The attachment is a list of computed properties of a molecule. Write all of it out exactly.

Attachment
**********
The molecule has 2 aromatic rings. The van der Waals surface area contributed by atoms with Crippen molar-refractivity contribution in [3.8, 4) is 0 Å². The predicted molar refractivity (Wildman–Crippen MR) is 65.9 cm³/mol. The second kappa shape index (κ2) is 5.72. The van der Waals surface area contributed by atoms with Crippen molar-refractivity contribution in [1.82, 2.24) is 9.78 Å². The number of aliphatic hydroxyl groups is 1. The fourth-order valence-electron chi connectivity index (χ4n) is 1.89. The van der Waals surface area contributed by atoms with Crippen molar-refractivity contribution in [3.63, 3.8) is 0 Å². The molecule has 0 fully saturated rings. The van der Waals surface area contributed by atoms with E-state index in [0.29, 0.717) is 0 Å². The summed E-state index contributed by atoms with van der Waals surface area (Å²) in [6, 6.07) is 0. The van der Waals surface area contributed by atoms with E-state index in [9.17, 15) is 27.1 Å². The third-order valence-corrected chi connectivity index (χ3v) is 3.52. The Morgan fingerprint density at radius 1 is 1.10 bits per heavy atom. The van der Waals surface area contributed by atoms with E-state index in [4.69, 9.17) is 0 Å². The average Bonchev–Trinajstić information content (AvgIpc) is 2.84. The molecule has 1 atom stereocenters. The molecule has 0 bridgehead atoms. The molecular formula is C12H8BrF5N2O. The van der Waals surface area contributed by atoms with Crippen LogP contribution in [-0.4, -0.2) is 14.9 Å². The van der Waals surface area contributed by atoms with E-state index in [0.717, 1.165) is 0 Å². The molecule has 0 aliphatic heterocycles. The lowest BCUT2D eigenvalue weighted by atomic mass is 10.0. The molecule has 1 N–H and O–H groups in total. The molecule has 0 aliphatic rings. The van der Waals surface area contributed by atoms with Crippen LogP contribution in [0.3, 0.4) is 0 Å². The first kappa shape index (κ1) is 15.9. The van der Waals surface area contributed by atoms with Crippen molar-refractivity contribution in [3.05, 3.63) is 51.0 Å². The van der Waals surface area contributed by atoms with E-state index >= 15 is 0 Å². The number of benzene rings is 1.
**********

The molecule has 2 aromatic rings. The van der Waals surface area contributed by atoms with Crippen molar-refractivity contribution in [3.8, 4) is 0 Å². The predicted molar refractivity (Wildman–Crippen MR) is 65.9 cm³/mol. The second kappa shape index (κ2) is 5.72. The van der Waals surface area contributed by atoms with Crippen molar-refractivity contribution in [1.82, 2.24) is 9.78 Å². The number of aliphatic hydroxyl groups is 1. The fourth-order valence-electron chi connectivity index (χ4n) is 1.89. The van der Waals surface area contributed by atoms with Crippen molar-refractivity contribution in [3.63, 3.8) is 0 Å². The molecule has 0 fully saturated rings. The van der Waals surface area contributed by atoms with E-state index in [0.29, 0.717) is 0 Å². The summed E-state index contributed by atoms with van der Waals surface area (Å²) in [6, 6.07) is 0. The van der Waals surface area contributed by atoms with E-state index in [9.17, 15) is 27.1 Å². The third-order valence-corrected chi connectivity index (χ3v) is 3.52. The Morgan fingerprint density at radius 1 is 1.10 bits per heavy atom. The van der Waals surface area contributed by atoms with E-state index in [4.69, 9.17) is 0 Å². The average Bonchev–Trinajstić information content (AvgIpc) is 2.84. The molecule has 1 atom stereocenters. The molecule has 0 bridgehead atoms. The molecular formula is C12H8BrF5N2O. The van der Waals surface area contributed by atoms with Crippen LogP contribution in [-0.4, -0.2) is 14.9 Å². The van der Waals surface area contributed by atoms with E-state index in [0.717, 1.165) is 0 Å². The molecule has 0 aliphatic heterocycles. The lowest BCUT2D eigenvalue weighted by atomic mass is 10.0. The molecule has 1 N–H and O–H groups in total. The molecule has 0 aliphatic rings. The van der Waals surface area contributed by atoms with Crippen LogP contribution in [0.3, 0.4) is 0 Å². The first kappa shape index (κ1) is 15.9. The van der Waals surface area contributed by atoms with Crippen molar-refractivity contribution in [3.05, 3.63) is 51.0 Å². The van der Waals surface area contributed by atoms with E-state index >= 15 is 0 Å². The number of benzene rings is 1.